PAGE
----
A multi-centre retrospective cohort study comparing the efficacy, safety and cost-effectiveness of hysterectomy and uterine artery embolisation for the treatment of symptomatic uterine fibroids. The HOPEFUL study.
Hirst A., Dutton S., Wu O., Briggs A., Edwards C., Waldenmaier L., Maresh M., Nicholson A., McPherson K.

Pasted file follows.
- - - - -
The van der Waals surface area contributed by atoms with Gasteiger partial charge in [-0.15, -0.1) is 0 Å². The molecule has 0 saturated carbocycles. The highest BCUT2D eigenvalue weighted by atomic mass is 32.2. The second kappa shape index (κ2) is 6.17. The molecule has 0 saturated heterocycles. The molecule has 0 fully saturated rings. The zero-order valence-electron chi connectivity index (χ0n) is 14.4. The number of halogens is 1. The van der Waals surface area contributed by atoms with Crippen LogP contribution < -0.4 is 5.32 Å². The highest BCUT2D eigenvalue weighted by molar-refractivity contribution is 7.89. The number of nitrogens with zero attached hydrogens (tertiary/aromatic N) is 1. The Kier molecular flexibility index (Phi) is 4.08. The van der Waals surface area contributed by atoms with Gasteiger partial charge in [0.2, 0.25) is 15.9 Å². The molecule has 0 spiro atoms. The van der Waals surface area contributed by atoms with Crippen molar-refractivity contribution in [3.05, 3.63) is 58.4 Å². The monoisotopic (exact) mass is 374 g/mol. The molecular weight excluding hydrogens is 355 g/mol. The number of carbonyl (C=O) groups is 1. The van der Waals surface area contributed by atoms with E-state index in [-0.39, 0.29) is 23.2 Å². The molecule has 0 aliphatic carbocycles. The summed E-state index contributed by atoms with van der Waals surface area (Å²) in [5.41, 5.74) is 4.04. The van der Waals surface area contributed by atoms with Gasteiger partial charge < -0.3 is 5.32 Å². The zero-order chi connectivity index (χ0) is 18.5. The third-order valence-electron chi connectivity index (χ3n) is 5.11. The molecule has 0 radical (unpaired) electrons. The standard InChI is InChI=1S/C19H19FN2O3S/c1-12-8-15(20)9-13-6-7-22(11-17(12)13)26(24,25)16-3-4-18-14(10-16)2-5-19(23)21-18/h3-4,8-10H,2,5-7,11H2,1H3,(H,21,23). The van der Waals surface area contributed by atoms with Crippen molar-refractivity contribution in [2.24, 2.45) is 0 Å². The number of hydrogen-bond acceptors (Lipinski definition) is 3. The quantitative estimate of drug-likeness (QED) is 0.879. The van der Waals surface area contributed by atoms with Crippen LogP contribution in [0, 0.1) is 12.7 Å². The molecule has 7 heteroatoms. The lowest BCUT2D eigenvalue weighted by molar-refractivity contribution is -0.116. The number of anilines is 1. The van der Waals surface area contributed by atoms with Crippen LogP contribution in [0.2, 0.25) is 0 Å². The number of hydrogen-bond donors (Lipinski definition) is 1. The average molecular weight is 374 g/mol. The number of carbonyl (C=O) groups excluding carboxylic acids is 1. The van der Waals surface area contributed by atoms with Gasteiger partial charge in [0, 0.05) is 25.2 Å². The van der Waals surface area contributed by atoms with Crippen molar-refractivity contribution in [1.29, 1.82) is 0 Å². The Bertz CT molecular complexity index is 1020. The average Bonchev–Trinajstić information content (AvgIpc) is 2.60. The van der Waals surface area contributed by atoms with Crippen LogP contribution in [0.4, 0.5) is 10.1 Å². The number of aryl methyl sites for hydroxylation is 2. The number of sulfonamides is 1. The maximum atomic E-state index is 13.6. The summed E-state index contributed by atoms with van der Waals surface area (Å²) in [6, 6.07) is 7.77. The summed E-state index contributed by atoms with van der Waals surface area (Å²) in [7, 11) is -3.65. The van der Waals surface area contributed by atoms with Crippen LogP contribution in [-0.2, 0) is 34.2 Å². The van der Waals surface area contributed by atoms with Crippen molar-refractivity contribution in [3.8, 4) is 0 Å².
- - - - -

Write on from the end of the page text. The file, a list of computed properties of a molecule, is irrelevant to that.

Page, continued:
To examine and compare the medium-term results of hysterectomy and uterine artery embolisation (UAE) as a treatment for symptomatic uterine fibroids with regard to safety, efficacy, special issues in the UAE group, cost-effectiveness, and women's own perspectives on the treatments.Data were collected locally from patients' hospital records and also from patients themselves by postal questionnaire. Questionnaire data included free-text comments and this qualitative material was analysed using constant comparison. A two-stage probabilistic decision model was designed to estimate UK NHS costs and health outcomes in terms of quality-adjusted life-years (QALYs).Eighteen NHS hospital trusts, 17 in England and one in Scotland.Eligible women (972 UAE, 762 hysterectomies) who had received treatment specifically for symptomatic fibroids were identified.The UAE patients were treated by experienced interventional radiologists and all received their index UAE prior to the end of 2002, ensuring a minimum 2-year follow-up. The average length of follow-up was 8.6 years for the hysterectomy cohort and 4.6 years for the UAE cohort.Primary outcome measures were complication rates to assess the comparative safety of the two interventions. Secondary outcome measures related to treatment efficacy including resolution of symptoms and patient-reported satisfaction with treatment. Further efficacy outcome measures obtained in the UAE group included fibroid/uterine size shrinkage and further treatments required for unresolved fibroid symptoms. Data were also gathered on pregnancies post-UAE.Data were available for 1108 women (649 UAE and 459 hysterectomy). Fewer complications were experienced by women in the UAE cohort compared to the hysterectomy cohort: hysterectomy n = 120 (26.1%), UAE n = 114 (17.6%), adjusted odds ratio 0.48 [95% confidence interval (CI) 0.26 to 0.89]. When only the severe/major complications were considered, this odds ratio was reduced to 0.25 (95% CI 0.13 to 0.48). Expected general side-effects of UAE occurred in 32.7% of the UAE cohort, of which 8.9% also experienced complications. Obesity and medical co-morbidity predisposed women to complications, whereas prophylactic antibiotics appeared to protect against both complications and the expected side-effects of UAE. More women in the hysterectomy cohort reported relief from fibroid symptoms (89% versus 80% UAE, p less than 0.0001) and feeling better (81% versus 74% UAE, p less than 0.0001), but only 70% (compared with 86% UAE, p = 0.007) would recommend their treatment to a friend. In the UAE cohort, 18.3% of the women went on to receive one or more further fibroid treatments including hysterectomy (11.2%). After adjusting for differential time of follow-up, the UAE women had up to a 23% (95% CI 19 to 27%) likelihood of requiring further treatment. The free-text data indicated that many women, in both cohorts, felt that their treatment had been a complete success. In the UAE cohort there were several areas where expectations were apparently high and outcome had not fulfilled their expectations. Disappointment was expressed mainly about continuation or return of symptoms or failure to become pregnant. Many continued to have remaining questions about their treatment. The economic analysis indicated that UAE is less expensive than hysterectomy even after further treatments for unresolved or recurrent symptoms are taken into account, with little difference in QALYs between the two treatments. Younger women are exposed to the risk of recurrent fibroids and subsequent additional procedures over a longer period and consequently UAE may no longer be cost-effective.The study results suggest that both UAE and hysterectomy are safe. No unexpected problems were detected following UAE after a long follow-up period (average 5 years). Complications are less common for UAE than hysterectomy. The cost-effectiveness analysis favours embolisation even after taking account of complications, expected side-effects associated with the procedure and subsequent re-treatments for women with a preference for uterus preservation. It is important to improve the management of expectations following UAE, particularly regarding fertility. The data suggested that fertility and miscarriage rate are consistent with those of age-matched women with fibroids. UAE is an effective treatment for some women with fibroids and our trial supports the National Institute for Health and Clinical Excellence guidance that it should be made available as one of the options for treatment, with a possible reduction in the need for hysterectomy as the first-line treatment. Further research is needed into which women will be treated most successfully by UAE, the best method of achieving effective embolisation, advice for women who desire future fertility, the role of prophylactic antibiotics in UAE, and the effects of HRT use after UAE on recurrence of fibroid symptoms.